Korsmo’s Nordic Modernism
Villa Stenersen is one of the icons of Norwegian Modernist architecture, designed by the internationally oriented architect Arne Korsmo. Villa Stenersen is a clear example of how the architect interpreted and applied international architectural ideas of his time. The villa was commissioned in 1937 as a private home and gallery for the stockbroker, art collector, and author Rolf E. Stenersen (1899-1978) and his family. In 1974 Stenersen donated the house to the Norwegian government, and it then served as residence for the Prime Minister and other government representatives. Since 2000 the house has been open to the public; first through events administered by Norsk Form and in 2014 The National Museum of Art, Architecture and Design took over the administration of Villa Stenersen.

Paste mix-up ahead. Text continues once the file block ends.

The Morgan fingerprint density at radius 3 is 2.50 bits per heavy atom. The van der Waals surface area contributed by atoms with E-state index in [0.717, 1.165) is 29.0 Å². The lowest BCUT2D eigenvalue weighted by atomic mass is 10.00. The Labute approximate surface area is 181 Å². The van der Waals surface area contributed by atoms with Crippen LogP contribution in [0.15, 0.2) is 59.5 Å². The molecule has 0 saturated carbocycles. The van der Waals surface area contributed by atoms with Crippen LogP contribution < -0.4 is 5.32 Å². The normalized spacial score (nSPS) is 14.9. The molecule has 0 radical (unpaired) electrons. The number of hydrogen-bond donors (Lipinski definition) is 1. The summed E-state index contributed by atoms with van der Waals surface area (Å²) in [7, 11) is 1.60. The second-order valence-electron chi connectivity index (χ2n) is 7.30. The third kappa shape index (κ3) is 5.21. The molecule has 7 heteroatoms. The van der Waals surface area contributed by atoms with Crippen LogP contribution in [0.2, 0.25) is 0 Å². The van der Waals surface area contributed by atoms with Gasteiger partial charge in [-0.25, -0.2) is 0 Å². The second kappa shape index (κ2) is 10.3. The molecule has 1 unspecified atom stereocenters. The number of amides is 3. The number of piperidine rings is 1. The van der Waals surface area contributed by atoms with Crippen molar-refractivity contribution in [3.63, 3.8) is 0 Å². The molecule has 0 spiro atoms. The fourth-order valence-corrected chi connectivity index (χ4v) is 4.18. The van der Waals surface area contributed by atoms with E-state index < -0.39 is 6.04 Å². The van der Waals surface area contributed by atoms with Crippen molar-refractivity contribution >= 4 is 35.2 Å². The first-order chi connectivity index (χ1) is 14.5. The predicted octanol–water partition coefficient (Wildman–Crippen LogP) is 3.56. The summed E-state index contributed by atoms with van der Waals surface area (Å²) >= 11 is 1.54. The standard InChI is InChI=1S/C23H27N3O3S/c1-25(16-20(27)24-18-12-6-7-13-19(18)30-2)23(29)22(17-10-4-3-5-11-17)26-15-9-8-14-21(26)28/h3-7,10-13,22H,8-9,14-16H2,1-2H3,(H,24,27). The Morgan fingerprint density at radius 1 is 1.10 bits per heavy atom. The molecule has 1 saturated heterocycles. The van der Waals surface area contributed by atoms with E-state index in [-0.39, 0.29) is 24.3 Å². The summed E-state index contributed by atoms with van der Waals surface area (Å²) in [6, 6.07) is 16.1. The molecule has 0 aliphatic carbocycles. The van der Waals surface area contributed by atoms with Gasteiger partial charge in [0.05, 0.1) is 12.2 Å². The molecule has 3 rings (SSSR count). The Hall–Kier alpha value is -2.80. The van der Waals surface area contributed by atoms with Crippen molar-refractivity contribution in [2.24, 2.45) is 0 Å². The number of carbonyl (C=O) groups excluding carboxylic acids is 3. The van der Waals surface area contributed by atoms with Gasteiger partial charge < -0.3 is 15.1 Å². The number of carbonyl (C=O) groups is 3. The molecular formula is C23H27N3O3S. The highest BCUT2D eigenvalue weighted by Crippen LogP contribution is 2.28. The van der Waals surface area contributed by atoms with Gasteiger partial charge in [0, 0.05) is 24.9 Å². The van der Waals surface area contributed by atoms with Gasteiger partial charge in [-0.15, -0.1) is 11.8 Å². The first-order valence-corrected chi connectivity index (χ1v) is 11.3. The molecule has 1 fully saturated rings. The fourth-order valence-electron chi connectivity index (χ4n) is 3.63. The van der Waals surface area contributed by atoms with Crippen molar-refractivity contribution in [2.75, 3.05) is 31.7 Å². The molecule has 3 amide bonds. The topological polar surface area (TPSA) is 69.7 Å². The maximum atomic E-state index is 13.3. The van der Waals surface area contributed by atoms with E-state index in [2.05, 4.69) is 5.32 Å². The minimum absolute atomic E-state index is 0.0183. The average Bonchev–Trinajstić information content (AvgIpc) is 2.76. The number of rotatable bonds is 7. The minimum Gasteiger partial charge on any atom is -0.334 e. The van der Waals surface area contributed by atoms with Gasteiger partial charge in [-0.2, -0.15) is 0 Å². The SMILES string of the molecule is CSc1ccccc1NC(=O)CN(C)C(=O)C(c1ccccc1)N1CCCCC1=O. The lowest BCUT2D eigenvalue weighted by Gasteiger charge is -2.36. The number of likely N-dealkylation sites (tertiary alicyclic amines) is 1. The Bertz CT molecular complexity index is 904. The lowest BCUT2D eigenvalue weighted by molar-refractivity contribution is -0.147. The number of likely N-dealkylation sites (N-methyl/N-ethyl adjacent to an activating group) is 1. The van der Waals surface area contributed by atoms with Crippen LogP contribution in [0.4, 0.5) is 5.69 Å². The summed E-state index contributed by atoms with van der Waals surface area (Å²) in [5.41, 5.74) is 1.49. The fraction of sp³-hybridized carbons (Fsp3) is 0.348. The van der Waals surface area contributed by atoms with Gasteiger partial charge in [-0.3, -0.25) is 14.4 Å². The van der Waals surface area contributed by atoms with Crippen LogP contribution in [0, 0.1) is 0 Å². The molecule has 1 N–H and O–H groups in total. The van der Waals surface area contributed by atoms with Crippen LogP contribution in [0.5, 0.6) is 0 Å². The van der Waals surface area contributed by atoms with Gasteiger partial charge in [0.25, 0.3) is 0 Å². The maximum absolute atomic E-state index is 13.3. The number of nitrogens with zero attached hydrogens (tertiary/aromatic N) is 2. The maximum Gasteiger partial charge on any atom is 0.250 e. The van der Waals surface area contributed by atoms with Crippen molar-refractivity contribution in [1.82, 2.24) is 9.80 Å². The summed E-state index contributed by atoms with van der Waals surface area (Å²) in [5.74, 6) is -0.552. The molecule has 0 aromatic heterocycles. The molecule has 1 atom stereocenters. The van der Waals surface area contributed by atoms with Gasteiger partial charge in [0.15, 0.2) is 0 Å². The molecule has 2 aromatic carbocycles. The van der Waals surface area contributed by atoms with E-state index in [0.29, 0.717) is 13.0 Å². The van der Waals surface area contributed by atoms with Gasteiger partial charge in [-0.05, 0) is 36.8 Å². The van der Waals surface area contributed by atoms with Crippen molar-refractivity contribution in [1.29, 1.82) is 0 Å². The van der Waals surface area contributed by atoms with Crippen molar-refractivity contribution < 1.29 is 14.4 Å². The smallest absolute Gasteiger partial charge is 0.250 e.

Guided tours of the house for groups can also be booked out of the ordinary schedule.
Not far from Villa Stenersen is one of Oslo's best kept secrets, Emanuel Vigeland's Museum at Slemdal. The museum's main attraction is a dark, barrel-vaulted room, completely covered with fresco paintings. The 800 sq.m. fresco Vita depicts human life from conception till death, in dramatic and often explicitly erotic scenes. Emanuel Vigeland (1875-1948) erected the building in 1926, intended as a future museum for his sculptures and paintings. He eventually decided that the museum should also serve as a mausoleum. All the windows were closed and his ashes were to rest in an urn above the entrance door. Influenced by Italian prototypes, he named his building Tomba Emmanuelle. The museum is open on Sundays.